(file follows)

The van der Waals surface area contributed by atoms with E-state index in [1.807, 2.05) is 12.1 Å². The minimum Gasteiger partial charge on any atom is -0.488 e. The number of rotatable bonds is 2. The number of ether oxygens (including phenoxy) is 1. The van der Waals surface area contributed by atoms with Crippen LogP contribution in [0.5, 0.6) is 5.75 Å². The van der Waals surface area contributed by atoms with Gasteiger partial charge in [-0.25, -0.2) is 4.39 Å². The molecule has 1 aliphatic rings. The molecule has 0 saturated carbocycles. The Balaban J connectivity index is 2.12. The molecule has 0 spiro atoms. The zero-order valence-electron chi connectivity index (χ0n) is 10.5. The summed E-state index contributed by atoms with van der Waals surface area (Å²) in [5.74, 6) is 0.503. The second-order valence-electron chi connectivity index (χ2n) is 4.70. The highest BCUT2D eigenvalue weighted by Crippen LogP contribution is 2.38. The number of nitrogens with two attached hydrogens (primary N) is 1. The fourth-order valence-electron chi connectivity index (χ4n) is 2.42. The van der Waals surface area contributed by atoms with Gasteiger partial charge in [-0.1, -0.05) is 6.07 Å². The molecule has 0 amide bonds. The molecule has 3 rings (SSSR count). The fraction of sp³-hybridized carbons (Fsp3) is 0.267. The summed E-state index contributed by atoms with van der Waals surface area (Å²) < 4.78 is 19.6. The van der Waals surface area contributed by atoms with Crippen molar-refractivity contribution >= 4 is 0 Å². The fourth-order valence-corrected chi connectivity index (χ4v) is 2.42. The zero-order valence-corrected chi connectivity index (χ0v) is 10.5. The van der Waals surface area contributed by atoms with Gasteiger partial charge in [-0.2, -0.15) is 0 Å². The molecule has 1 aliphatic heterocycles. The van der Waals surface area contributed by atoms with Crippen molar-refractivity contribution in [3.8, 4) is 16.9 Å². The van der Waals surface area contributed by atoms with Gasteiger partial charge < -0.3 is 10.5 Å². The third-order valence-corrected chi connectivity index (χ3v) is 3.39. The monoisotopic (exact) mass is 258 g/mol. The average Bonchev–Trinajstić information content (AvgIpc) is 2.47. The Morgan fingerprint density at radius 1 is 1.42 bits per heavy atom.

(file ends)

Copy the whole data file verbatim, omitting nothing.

The van der Waals surface area contributed by atoms with E-state index in [1.807, 2.05) is 12.1 Å². The minimum Gasteiger partial charge on any atom is -0.488 e. The number of rotatable bonds is 2. The number of ether oxygens (including phenoxy) is 1. The van der Waals surface area contributed by atoms with Crippen LogP contribution in [0.5, 0.6) is 5.75 Å². The van der Waals surface area contributed by atoms with Gasteiger partial charge in [-0.25, -0.2) is 4.39 Å². The molecule has 1 aliphatic rings. The molecule has 0 saturated carbocycles. The Balaban J connectivity index is 2.12. The molecule has 0 spiro atoms. The zero-order valence-electron chi connectivity index (χ0n) is 10.5. The summed E-state index contributed by atoms with van der Waals surface area (Å²) in [5.74, 6) is 0.503. The second-order valence-electron chi connectivity index (χ2n) is 4.70. The highest BCUT2D eigenvalue weighted by Crippen LogP contribution is 2.38. The number of nitrogens with two attached hydrogens (primary N) is 1. The fourth-order valence-electron chi connectivity index (χ4n) is 2.42. The van der Waals surface area contributed by atoms with Gasteiger partial charge in [-0.1, -0.05) is 6.07 Å². The molecule has 0 amide bonds. The molecule has 3 rings (SSSR count). The fraction of sp³-hybridized carbons (Fsp3) is 0.267. The summed E-state index contributed by atoms with van der Waals surface area (Å²) < 4.78 is 19.6. The van der Waals surface area contributed by atoms with Crippen molar-refractivity contribution >= 4 is 0 Å². The fourth-order valence-corrected chi connectivity index (χ4v) is 2.42. The zero-order valence-corrected chi connectivity index (χ0v) is 10.5. The van der Waals surface area contributed by atoms with Gasteiger partial charge in [-0.2, -0.15) is 0 Å². The molecule has 1 aliphatic heterocycles. The van der Waals surface area contributed by atoms with Crippen molar-refractivity contribution in [3.8, 4) is 16.9 Å². The van der Waals surface area contributed by atoms with Gasteiger partial charge < -0.3 is 10.5 Å². The third-order valence-corrected chi connectivity index (χ3v) is 3.39. The monoisotopic (exact) mass is 258 g/mol. The average Bonchev–Trinajstić information content (AvgIpc) is 2.47. The Morgan fingerprint density at radius 1 is 1.42 bits per heavy atom.